The future of work: Is technology an enabler or an isolator?
By Sarah Jane Thoms
W hen flexible working first became more common, it was met with a round of applause. Who wouldn’t be excited at the thought of not having to go into the office every single day?
But that initial excitement has started to wear off as new issues have popped up as a result. Technology may have enabled many to work remotely, but it has also opened up a new set of problems.
As home working has allowed us to binge on Spotify playlists whenever we like, we’ve decided to take a musical approach to this.
A little too ironic, and yeah, I really do think
OK so Alanis may have been confused by the definition of irony, but we think it really is ironic that we have developed technology to solve some of our problems but have instead created new ones. Video calling platforms such as Skype and Zoom have made it easy to take part in meetings and planning sessions despite not being able to be present in the room. Although this is convenient, it can also take away an element of creativity and debate.
There’s nothing quite like sitting around a table with your team and discussing a project. The products of face-to-face conversations can’t quite be replicated by a video call. Yes, we can use Slack to ask our colleague a question, but it isn’t the same as being able to spin round in your office chair and instigate a discussion.
Remote working can be counterproductive as the lack of human interaction it involves can induce loneliness and become detrimental to an employee’s mental well-being. It can also encourage individuals to rely on their technological devices as their closest thing to human interaction.
Should have left my phone at home because this is a disaster
Because of how well connected we are now, it’s extremely hard to switch off. You can be lying poolside on a sun lounger and still have that voice in the back of your head, wondering if your client has given feedback on that proposal you sent over. And what do we do to make that voice go away? Check our emails. It’s never been easier to be kept in the loop, no matter where you are in the world. At times, this accessibility can be a life-saver, but it can also be harmful.
The easy access to our online accounts and work platforms can make it extremely tricky to decompartmentalise our lives. A worrying number of people have their work accounts logged into their personal mobile phone and think nothing of catching up on a few emails whilst having a lie in on a Sunday morning. Not only does this blur the boundaries between your personal and work life, but it also merges your home and the office, two environments that should always be kept separate.
When working from home, you might find yourself still sat on your sofa, with your laptop, at 8pm because the boundaries between your work and home life have become blurred. There’s nothing productive about trying to write up a quarterly report whilst watching Coronation Street and attempting to eat some spaghetti bolognaise, so don’t kid yourself.
We’re going through… changes
Of course, it’s not all doom and gloom when it comes to remote working. After all, it was introduced for a reason – as a solution to our working problems. Remote working enables many wonderful things; from being able to manage your family responsibilities to making sure you can also prioritise elements of your personal life.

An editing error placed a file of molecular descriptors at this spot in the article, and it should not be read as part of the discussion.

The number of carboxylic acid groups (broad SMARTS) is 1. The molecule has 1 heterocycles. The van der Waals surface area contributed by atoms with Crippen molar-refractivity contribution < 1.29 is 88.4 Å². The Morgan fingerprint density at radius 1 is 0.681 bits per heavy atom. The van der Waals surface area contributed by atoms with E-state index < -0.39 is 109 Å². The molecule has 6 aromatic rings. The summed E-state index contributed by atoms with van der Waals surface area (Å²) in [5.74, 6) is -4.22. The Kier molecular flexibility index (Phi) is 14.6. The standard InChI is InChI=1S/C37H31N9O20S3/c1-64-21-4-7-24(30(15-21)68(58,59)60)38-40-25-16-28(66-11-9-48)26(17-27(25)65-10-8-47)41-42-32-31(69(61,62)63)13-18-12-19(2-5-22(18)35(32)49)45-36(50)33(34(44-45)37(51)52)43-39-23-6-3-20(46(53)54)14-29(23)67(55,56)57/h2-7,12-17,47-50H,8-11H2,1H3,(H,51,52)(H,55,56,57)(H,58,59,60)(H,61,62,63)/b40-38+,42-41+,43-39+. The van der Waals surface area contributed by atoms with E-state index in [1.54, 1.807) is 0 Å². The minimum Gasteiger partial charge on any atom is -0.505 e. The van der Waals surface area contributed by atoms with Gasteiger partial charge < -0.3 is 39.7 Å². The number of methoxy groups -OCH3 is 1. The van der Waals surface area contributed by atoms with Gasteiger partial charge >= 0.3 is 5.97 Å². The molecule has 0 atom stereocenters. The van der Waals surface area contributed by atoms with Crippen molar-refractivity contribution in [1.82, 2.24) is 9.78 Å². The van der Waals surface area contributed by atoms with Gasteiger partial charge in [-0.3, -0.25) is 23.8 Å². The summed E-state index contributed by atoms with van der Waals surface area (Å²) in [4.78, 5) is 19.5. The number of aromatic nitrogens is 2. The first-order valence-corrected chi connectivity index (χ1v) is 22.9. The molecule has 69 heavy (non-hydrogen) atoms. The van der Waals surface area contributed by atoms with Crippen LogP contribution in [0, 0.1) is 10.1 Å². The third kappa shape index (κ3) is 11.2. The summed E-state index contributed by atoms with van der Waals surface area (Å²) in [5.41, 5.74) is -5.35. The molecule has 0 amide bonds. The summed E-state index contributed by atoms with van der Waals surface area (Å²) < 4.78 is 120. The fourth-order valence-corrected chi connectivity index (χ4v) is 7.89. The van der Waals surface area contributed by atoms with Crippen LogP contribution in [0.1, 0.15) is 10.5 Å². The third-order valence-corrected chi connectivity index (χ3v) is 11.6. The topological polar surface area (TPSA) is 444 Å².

For remote working to be a success, all team members must be able to communicate with one another, access the work they need to and utilise all necessary programmes and platforms. Remote working wouldn’t be possible without technology – it’s the glue that sticks it all together and makes flexible working a viable option.
And if adopted correctly, remote working can help improve worker well-being. Those who usually spend a significant part of their day commuting to and from work can benefit from choosing to work remotely every now and then. Londoners spend an average of 84 minutes a day commuting to and from work – that’s almost a whopping 1.5 hours. It’s in these circumstances remote working can offer a solution to a common problem.
Long commutes leave many workers tired and unable to include their social life in their list of priorities. By working from home, employees can use the time they would usually spend commuting to go to the gym, catch-up on sleep or complete some day-to-day life admin. If someone in this position chooses to work from home even just once a week, it can have a significantly positive effect.
Tech is here to stay, so we need to think carefully about how we adopt it and the outcomes of such decisions. It’s crucial employers strike a balance between flexibility and protecting the well-being of their employees.
Whilst it’s important to utilise and appreciate the positives of flexible working, we must ensure it doesn’t create more issues than it’s solving. We need to set boundaries… and stick to them.
We’d love to hear your opinions on this topic. We’ll be discussing it in more detail at our Honest Talks ‘Future of Work’ event on September 12th in Manchester. You can book tickets via this link.
P.s. If you were wondering, the lyrics mentioned were from Ironic by Alanis Morissette, Telephone by Lady Gaga ft. Beyoncé, and Changes by Ozzy and Kelly Osbourne (or Black Sabbath, depending on your musical preference).